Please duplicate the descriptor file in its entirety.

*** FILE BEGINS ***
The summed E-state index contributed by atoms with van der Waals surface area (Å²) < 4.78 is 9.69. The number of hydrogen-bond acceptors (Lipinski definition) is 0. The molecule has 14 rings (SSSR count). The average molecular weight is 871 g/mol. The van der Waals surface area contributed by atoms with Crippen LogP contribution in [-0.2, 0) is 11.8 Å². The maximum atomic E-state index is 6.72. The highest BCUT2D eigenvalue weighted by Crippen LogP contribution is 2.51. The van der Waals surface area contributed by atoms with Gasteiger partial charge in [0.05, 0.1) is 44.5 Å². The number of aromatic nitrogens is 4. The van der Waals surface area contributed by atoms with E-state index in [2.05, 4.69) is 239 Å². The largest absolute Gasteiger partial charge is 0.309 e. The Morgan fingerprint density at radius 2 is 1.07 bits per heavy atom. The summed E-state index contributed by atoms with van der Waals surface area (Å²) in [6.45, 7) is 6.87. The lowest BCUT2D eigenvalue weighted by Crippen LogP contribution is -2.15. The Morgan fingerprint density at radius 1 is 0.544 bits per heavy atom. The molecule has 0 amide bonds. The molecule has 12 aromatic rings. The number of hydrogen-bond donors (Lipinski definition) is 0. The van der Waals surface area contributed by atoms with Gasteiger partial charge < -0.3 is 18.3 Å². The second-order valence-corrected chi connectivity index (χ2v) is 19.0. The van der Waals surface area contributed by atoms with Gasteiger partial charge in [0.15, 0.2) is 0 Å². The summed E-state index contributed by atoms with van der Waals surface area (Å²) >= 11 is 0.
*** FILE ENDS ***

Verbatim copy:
The summed E-state index contributed by atoms with van der Waals surface area (Å²) < 4.78 is 9.69. The number of hydrogen-bond acceptors (Lipinski definition) is 0. The molecule has 14 rings (SSSR count). The average molecular weight is 871 g/mol. The van der Waals surface area contributed by atoms with Crippen LogP contribution in [-0.2, 0) is 11.8 Å². The maximum atomic E-state index is 6.72. The highest BCUT2D eigenvalue weighted by Crippen LogP contribution is 2.51. The van der Waals surface area contributed by atoms with Gasteiger partial charge in [0.05, 0.1) is 44.5 Å². The number of aromatic nitrogens is 4. The van der Waals surface area contributed by atoms with E-state index in [2.05, 4.69) is 239 Å². The largest absolute Gasteiger partial charge is 0.309 e. The Morgan fingerprint density at radius 2 is 1.07 bits per heavy atom. The summed E-state index contributed by atoms with van der Waals surface area (Å²) in [6.45, 7) is 6.87. The lowest BCUT2D eigenvalue weighted by Crippen LogP contribution is -2.15. The Morgan fingerprint density at radius 1 is 0.544 bits per heavy atom. The molecule has 0 amide bonds. The molecule has 12 aromatic rings. The number of hydrogen-bond donors (Lipinski definition) is 0. The van der Waals surface area contributed by atoms with Gasteiger partial charge < -0.3 is 18.3 Å². The second-order valence-corrected chi connectivity index (χ2v) is 19.0. The van der Waals surface area contributed by atoms with Gasteiger partial charge in [0.15, 0.2) is 0 Å². The summed E-state index contributed by atoms with van der Waals surface area (Å²) >= 11 is 0.